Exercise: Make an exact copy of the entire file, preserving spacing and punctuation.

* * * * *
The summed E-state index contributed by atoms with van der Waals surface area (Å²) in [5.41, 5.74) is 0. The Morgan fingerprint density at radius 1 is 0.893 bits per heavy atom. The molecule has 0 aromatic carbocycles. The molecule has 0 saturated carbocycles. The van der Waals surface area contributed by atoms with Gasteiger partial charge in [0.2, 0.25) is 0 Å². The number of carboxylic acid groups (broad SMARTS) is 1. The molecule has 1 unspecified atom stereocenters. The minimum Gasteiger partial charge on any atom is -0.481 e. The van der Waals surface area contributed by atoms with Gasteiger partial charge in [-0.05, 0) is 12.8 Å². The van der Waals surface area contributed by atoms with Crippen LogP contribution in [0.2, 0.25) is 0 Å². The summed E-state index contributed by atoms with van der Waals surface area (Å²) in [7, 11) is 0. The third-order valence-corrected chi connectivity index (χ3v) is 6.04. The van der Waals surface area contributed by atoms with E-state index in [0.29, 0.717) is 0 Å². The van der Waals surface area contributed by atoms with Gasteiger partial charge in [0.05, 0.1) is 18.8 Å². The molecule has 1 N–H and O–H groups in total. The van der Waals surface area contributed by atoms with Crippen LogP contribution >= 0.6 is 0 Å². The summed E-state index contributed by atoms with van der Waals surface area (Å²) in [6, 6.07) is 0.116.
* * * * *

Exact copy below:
The summed E-state index contributed by atoms with van der Waals surface area (Å²) in [5.41, 5.74) is 0. The Morgan fingerprint density at radius 1 is 0.893 bits per heavy atom. The molecule has 0 aromatic carbocycles. The molecule has 0 saturated carbocycles. The van der Waals surface area contributed by atoms with Gasteiger partial charge in [0.2, 0.25) is 0 Å². The number of carboxylic acid groups (broad SMARTS) is 1. The molecule has 1 unspecified atom stereocenters. The minimum Gasteiger partial charge on any atom is -0.481 e. The van der Waals surface area contributed by atoms with Gasteiger partial charge in [-0.05, 0) is 12.8 Å². The van der Waals surface area contributed by atoms with Crippen LogP contribution in [0.2, 0.25) is 0 Å². The summed E-state index contributed by atoms with van der Waals surface area (Å²) in [7, 11) is 0. The third-order valence-corrected chi connectivity index (χ3v) is 6.04. The van der Waals surface area contributed by atoms with E-state index in [0.29, 0.717) is 0 Å². The van der Waals surface area contributed by atoms with Gasteiger partial charge in [0.05, 0.1) is 18.8 Å². The molecule has 1 N–H and O–H groups in total. The van der Waals surface area contributed by atoms with Crippen LogP contribution >= 0.6 is 0 Å². The summed E-state index contributed by atoms with van der Waals surface area (Å²) in [6, 6.07) is 0.116.